The mainstream application of knowledge management, and I would include learning management, over the past few decades has got it all wrong. We have over-managed information because it’s easy and we’re still enamoured with information technology. However, the ubiquitous information surround may put a stop to this. As enterprises become more closely tied to the Web, the principle of “small pieces loosely joined” is permeating our industrial walls. More and more workers have their own sources of information and knowledge.
Following on from yesterday’s post, connecting and communicating through effective conversations, I’d like to quote again from Dave Pollard’s experience with knowledge management:
So my conclusion this time around was that the centralized stuff we spent so much time and money maintaining was simply not very useful to most practitioners. The practitioners I talked to about PPI [Personal Productivity Improvement] said they would love to participate in PPI coaching, provided it was focused on the content on their own desktops and hard drives, and not the stuff in the central repositories.
We can add to Dave’s anecdotal evidence the research from Wharton’s Haas & Hansen in Does Knowledge Sharing Deliver?, via Tony Karrer. The researchers found that the two types of organizational knowledge – codified in a knowledge base and interpersonal sharing – are appropriate to different tasks. Generally speaking, codified knowledge does not help teams to produce any better unless the team is rather inexperienced. Interpersonal sharing can be more effective for some teams but it is time-consuming. According to Haas:
“We find that using codified knowledge in the form of electronic documents saved time during the task, but did not improve work quality or signal competence to clients, whereas in contrast, sharing personal advice improved work quality and signaled competence, but did not save time,” Haas says. “This is interesting because managers often believe that capturing and sharing knowledge via document databases can substitute for getting personal advice, and that sharing advice through personal networks can save time. But our findings dispute the claim that different types of knowledge are substitutes for each other. Instead, we show that appropriately matching the type of knowledge used to the requirements of the task at hand — quality, signaling or speed — is critical if a firm’s knowledge capabilities are to translate into improved performance of its projects.”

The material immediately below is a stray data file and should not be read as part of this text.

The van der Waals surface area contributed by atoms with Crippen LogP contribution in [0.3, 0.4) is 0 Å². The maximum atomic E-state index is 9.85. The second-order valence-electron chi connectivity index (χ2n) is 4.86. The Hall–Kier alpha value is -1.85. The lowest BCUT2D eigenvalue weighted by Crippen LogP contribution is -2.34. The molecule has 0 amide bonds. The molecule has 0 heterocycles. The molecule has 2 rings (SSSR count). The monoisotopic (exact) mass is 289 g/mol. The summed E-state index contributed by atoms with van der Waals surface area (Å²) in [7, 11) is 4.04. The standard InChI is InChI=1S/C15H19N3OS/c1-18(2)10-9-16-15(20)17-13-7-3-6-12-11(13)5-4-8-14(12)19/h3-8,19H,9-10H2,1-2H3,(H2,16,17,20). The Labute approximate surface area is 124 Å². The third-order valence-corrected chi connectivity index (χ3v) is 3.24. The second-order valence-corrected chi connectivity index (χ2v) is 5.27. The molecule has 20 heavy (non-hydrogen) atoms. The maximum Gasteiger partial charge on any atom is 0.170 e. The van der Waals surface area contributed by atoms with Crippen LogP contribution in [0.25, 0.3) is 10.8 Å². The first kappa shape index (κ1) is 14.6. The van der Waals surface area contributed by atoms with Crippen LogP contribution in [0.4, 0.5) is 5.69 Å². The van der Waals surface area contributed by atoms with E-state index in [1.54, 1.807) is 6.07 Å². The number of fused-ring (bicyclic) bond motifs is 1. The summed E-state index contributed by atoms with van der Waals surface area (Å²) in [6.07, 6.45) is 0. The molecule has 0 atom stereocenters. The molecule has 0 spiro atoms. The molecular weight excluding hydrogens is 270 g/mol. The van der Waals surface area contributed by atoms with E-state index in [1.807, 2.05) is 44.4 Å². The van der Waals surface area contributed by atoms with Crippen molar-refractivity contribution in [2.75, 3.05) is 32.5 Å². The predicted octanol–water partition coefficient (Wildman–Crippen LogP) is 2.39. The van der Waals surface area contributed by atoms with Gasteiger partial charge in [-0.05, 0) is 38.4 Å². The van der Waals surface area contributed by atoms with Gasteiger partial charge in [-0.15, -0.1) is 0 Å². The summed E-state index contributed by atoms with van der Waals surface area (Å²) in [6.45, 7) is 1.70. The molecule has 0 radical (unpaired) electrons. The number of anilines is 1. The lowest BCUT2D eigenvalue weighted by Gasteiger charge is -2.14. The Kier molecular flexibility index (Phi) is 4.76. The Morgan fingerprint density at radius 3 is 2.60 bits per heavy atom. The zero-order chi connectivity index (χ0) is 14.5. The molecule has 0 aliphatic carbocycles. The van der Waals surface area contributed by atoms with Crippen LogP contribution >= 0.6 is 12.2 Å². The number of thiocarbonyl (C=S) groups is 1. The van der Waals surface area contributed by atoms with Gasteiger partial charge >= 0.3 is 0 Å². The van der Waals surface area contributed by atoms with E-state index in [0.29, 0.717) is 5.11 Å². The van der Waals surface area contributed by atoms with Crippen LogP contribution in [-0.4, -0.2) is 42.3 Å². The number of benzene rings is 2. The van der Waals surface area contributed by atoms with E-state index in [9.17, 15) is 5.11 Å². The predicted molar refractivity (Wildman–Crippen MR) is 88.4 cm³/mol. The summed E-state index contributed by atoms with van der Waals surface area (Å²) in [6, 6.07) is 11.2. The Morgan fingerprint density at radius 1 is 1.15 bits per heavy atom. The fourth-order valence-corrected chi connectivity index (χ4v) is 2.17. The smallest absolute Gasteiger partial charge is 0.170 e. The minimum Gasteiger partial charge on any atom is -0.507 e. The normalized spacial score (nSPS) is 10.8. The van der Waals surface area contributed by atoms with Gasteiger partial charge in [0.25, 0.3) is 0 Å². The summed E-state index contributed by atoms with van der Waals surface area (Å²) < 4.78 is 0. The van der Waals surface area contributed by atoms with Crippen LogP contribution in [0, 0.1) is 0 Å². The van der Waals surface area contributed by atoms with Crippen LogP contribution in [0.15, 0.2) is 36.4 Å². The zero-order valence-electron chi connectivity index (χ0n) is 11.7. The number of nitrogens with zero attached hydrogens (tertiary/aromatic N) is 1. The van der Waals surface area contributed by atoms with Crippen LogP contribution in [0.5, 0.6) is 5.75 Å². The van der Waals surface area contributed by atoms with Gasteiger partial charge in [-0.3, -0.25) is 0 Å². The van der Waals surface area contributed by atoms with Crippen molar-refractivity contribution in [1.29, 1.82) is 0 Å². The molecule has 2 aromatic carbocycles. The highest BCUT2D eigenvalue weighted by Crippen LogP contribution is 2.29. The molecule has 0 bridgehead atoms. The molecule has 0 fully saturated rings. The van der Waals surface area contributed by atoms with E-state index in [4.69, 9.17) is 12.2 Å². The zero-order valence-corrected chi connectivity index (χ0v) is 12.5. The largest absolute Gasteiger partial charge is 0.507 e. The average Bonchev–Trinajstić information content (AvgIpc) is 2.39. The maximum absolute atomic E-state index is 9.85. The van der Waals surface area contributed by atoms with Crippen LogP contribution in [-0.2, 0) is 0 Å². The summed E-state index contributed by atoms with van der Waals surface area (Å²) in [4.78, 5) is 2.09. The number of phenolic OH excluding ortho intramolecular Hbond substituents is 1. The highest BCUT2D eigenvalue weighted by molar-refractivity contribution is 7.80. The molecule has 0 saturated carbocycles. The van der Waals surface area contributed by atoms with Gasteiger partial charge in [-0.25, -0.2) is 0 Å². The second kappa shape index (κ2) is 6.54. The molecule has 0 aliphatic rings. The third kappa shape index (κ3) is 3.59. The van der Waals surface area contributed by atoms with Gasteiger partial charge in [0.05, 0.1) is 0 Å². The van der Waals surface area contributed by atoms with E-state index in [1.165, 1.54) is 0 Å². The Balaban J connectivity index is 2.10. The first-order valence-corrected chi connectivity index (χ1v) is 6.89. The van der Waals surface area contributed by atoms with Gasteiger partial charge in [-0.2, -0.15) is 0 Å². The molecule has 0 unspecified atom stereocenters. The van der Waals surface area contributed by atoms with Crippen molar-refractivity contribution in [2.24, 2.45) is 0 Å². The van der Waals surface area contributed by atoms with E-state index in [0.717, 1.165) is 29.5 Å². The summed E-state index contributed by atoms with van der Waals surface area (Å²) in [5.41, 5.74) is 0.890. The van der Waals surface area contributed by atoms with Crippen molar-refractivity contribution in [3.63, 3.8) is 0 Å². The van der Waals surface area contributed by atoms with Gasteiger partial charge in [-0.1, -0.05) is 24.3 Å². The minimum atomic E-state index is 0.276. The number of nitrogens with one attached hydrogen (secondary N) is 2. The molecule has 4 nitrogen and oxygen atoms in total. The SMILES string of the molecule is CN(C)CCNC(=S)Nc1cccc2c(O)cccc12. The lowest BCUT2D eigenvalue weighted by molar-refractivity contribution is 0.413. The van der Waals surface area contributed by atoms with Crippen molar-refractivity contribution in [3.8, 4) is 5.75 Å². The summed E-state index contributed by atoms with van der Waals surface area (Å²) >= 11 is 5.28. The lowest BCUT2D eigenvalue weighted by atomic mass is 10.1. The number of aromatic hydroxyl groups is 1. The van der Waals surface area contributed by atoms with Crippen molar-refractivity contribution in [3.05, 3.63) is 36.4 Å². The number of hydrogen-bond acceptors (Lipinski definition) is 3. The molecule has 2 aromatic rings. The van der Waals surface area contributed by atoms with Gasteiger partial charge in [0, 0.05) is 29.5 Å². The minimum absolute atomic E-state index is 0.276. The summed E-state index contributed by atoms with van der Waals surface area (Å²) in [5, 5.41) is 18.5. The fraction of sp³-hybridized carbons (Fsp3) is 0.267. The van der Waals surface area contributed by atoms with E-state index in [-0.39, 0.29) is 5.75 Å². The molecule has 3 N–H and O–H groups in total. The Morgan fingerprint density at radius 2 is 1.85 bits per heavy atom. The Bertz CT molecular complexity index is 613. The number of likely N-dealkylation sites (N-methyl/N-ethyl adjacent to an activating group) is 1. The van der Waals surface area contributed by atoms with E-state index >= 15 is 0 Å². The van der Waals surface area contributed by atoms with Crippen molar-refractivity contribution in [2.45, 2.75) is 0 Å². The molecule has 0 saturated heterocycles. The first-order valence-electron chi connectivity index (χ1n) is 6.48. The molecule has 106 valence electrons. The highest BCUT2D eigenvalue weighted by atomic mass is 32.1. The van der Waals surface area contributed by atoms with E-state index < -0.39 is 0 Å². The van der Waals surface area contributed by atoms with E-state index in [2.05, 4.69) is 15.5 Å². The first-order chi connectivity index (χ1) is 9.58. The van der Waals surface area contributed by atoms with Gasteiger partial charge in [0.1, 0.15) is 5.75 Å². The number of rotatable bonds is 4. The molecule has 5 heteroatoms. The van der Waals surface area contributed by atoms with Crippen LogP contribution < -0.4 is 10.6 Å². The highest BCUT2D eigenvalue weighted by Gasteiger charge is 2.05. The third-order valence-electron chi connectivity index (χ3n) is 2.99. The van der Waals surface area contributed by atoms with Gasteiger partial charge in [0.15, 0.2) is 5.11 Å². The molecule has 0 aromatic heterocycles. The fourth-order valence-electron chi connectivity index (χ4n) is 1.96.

The inability of expensive enterprise knowledge management systems to deliver broad results is similar to the 80-20 funding ratio between formal and informal learning. We’ve been putting too much money in the wrong place.
A way forward for KM and Informal Learning 2.0
We should move away from central digital information repositories (KM, Doc Mgt, LCMS, etc.). I’m not advocating tearing down any existing IT infrastructure; just enabling a parallel system, which may exist already, to grow. Some suggestions:
- Develop measures that can help experienced knowledge workers capture and make sense of their knowledge.
- Support the sharing of information and expertise between knowledge workers, on their terms, using personalized knowledge management methods & tools.
- Keep only essential information, and what is necessary for inexperienced workers, in the organizational knowledge base – keep it simple.